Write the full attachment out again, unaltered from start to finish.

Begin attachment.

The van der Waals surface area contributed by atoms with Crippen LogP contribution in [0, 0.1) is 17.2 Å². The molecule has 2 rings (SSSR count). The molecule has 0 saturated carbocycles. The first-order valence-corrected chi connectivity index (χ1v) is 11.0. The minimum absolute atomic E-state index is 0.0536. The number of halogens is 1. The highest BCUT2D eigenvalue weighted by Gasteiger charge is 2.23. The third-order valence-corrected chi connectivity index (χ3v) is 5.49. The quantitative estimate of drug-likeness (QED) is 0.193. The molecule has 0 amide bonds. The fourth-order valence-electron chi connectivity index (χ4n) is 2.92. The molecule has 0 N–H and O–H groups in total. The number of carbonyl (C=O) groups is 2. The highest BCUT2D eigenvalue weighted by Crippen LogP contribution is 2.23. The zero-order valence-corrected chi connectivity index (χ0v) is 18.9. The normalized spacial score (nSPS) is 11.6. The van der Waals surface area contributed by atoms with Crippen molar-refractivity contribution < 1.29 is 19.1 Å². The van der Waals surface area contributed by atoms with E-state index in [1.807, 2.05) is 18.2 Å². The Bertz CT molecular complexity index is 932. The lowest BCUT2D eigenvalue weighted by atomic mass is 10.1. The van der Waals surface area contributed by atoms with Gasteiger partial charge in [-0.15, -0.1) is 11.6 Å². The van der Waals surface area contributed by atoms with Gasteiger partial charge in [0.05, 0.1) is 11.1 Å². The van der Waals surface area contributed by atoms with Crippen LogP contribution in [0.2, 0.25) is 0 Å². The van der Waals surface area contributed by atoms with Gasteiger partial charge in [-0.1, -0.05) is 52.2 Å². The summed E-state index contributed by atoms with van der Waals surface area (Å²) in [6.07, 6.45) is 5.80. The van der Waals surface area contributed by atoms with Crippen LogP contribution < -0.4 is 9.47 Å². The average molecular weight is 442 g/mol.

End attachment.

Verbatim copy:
The van der Waals surface area contributed by atoms with Crippen LogP contribution in [0, 0.1) is 17.2 Å². The molecule has 2 rings (SSSR count). The molecule has 0 saturated carbocycles. The first-order valence-corrected chi connectivity index (χ1v) is 11.0. The minimum absolute atomic E-state index is 0.0536. The number of halogens is 1. The highest BCUT2D eigenvalue weighted by Gasteiger charge is 2.23. The third-order valence-corrected chi connectivity index (χ3v) is 5.49. The quantitative estimate of drug-likeness (QED) is 0.193. The molecule has 0 amide bonds. The fourth-order valence-electron chi connectivity index (χ4n) is 2.92. The molecule has 0 N–H and O–H groups in total. The number of carbonyl (C=O) groups is 2. The highest BCUT2D eigenvalue weighted by Crippen LogP contribution is 2.23. The zero-order valence-corrected chi connectivity index (χ0v) is 18.9. The normalized spacial score (nSPS) is 11.6. The van der Waals surface area contributed by atoms with Crippen molar-refractivity contribution < 1.29 is 19.1 Å². The van der Waals surface area contributed by atoms with E-state index in [1.807, 2.05) is 18.2 Å². The Bertz CT molecular complexity index is 932. The lowest BCUT2D eigenvalue weighted by atomic mass is 10.1. The van der Waals surface area contributed by atoms with Gasteiger partial charge in [-0.15, -0.1) is 11.6 Å². The van der Waals surface area contributed by atoms with Gasteiger partial charge in [0.05, 0.1) is 11.1 Å². The van der Waals surface area contributed by atoms with Crippen LogP contribution in [0.2, 0.25) is 0 Å². The van der Waals surface area contributed by atoms with Gasteiger partial charge in [-0.1, -0.05) is 52.2 Å². The summed E-state index contributed by atoms with van der Waals surface area (Å²) in [6.07, 6.45) is 5.80. The van der Waals surface area contributed by atoms with Crippen LogP contribution < -0.4 is 9.47 Å². The average molecular weight is 442 g/mol.